Star Wars V: The Empire Strikes Back (1980)

Star Wars V (Original)
Star Wars V (Special Edition)

The Empire Strikes Back 1980Starring: Mark Hamill, Harrison Ford, Carrie Fisher, Billy Dee Williams, Frank Oz

Directed by: Irvin Kershner

Written By: Leigh Brackett, Lawrence Kasdan

Rating: PG (US) Running Time: 2 hr 4 min

Two Cents:

Seriously, how do you follow Star Wars? Well, how about you start by widening the franchise’s focus to include story lines for Solo, Leia, and Darth Vader. Then you introduce new characters like Lando Calrissian (Billy Dee Williams), and the amazing Yoda (Frank Oz). You have to throw in some new technology too with the Imperial Walkers and Snow Speeders. You can then add real emotional weight to proceedings by making sure your original heroes are constantly fighting for their lives. The title of the movie is a clue folks – this film isn’t kind our rebel friends!

The Empire Strikes Back is arguably the best in the series. I certainly think so. It builds on from Star Wars, and fleshes out this universe and its characters. The attention to detail in the production design is top notch. From the sunset hues around Cloud City, to the layered foggy Earth tones on Yoda’s planet of residence, Degobah. The whole film looks amazing. Performances from Mark Hamill, Carrie Fisher and especially Harrison Ford are also a step up from the original. Irvin Kershner keeps proceedings running along at an even pace, and the script by Leigh Brackett and Lawrence Kasdan perfectly balances out the drama of Luke’s journey to become a Jedi, with the blossoming romance between Leia and Solo.

The 20th Anniversary Changes:

In 1997 George Lucas released the original trilogy again to celebrate 20 years of Star Wars. It’s a testament to how good Empire Strikes Back is that the changes made to this film are very limited.

That being said, the changes were mostly pointless.

Hoth: Getting to see the Wampa have lunch before its unfortunate confrontation with Luke doesn’t really hurt the film other than to make the Wampa less intimidating.

Star Destroyer: Later, when Darth Vader meets with the Emperor. The old holographic projection of the emperor is replaced with one of Palpatine (Ian McDiarmid). The scene pretty much communicates the same information as before, and I have to admit, it does create some continuity between Empire and the new trilogy of films.

Boba Fett: The voice of Boba Fett is changed. Temuera Morrison provides the voice of Fett in the special edition. He also played Jango Fett, Boba’s father in Attack of the Clones.

Cloud City/Bespin: New exterior shots of the city are added – the most notable being as we watch the Falcon fly in and land. Inside the buildings, several panels are cut out of the walls to provide views of the city. The exterior shots didn’t seem all that out of place, but some the interior shots were really poorly done. As characters ran in front these new windows – blurry lines appear around them.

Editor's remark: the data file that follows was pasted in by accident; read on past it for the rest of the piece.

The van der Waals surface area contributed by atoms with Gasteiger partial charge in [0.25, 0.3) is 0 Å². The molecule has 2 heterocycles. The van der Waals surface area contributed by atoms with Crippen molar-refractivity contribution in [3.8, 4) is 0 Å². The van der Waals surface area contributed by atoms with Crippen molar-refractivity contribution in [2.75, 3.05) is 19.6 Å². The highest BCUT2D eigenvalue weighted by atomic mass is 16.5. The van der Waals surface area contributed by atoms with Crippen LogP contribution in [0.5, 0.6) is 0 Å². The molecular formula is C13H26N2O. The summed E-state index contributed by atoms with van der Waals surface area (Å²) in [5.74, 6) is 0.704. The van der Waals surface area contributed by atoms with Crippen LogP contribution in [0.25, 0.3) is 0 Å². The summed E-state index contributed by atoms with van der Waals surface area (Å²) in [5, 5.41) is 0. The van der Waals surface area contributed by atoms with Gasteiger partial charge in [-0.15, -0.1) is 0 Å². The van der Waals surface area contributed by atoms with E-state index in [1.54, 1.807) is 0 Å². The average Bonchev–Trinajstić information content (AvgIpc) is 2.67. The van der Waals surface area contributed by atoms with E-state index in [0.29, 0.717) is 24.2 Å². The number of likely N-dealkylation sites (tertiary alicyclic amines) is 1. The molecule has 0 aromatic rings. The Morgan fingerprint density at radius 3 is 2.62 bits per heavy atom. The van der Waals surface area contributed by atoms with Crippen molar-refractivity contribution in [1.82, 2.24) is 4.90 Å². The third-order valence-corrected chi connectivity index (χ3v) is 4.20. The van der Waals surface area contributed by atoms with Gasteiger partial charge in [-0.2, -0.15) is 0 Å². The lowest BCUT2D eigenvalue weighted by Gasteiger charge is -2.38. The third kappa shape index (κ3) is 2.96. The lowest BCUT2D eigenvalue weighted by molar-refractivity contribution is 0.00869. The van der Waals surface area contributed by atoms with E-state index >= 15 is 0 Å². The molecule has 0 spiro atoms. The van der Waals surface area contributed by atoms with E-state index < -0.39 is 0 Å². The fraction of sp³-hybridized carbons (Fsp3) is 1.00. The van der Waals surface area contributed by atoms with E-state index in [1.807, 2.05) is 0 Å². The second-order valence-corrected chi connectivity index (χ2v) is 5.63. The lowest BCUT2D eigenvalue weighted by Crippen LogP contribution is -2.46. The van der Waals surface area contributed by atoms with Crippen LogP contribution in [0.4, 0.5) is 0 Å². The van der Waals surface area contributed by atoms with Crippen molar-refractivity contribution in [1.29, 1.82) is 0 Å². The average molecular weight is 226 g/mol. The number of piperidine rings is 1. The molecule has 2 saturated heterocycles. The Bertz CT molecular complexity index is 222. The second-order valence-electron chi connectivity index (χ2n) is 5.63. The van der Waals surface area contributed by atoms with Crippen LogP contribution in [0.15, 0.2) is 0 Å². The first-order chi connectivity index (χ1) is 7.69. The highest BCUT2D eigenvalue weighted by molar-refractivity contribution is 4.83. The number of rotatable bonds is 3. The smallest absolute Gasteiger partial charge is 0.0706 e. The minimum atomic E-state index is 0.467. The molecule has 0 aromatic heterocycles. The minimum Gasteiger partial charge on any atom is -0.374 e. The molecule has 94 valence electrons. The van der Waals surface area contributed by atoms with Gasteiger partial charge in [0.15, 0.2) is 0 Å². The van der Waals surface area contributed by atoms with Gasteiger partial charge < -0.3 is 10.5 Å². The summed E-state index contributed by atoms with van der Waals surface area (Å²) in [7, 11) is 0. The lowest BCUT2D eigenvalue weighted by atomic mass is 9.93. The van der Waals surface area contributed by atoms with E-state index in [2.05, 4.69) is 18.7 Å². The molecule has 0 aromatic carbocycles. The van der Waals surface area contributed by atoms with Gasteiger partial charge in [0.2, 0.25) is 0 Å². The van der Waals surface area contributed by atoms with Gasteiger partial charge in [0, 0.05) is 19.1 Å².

Dialog changes: There are a few. But the one I want to pick on is during the moment Darth Vader is heading back to the Star Destroyer. In the original he simply blasts out ‘Bring my shuttle.’ Short and to the point, and lets us know he’s not a happy camper. In the special edition he says ‘Alert the Star Destroyer to prepare for my arrival.’ Why? The line hardly fits into the shot and tells us less about Vader’s mood.

Movie Prep:

This is a slower darker outing than Star Wars, and doesn’t have an action packed finale. Its heroes don’t get many victories here so there’s not much to cheer about either. Keep that in mind, and prepare for something beyond the raw adventure of the first film. Empire expands on the original film by fleshing out characters we hardly got to know in A New Hope. It also introduces us to Yoda, and gives us more insight into what it means to be a Jedi and use the force.

Best viewing format:

If a showing on the big screen becomes available then certainly try to do that. At home a HD showing is a must.

Best moment for me:

My absolute favorite moment in the film comes when Han decides to fly into an asteroid field to escape the Empire. John William’s fantastic score picks up, and the visual effects are fantastic. Oh, and Han Solo is just your all conquering universal super freaking hero during this scene!

References: IMDB

Linked to:

Star Wars IV: A New Hope (1977)
Star Wars VI: Return of the Jedi (1983)



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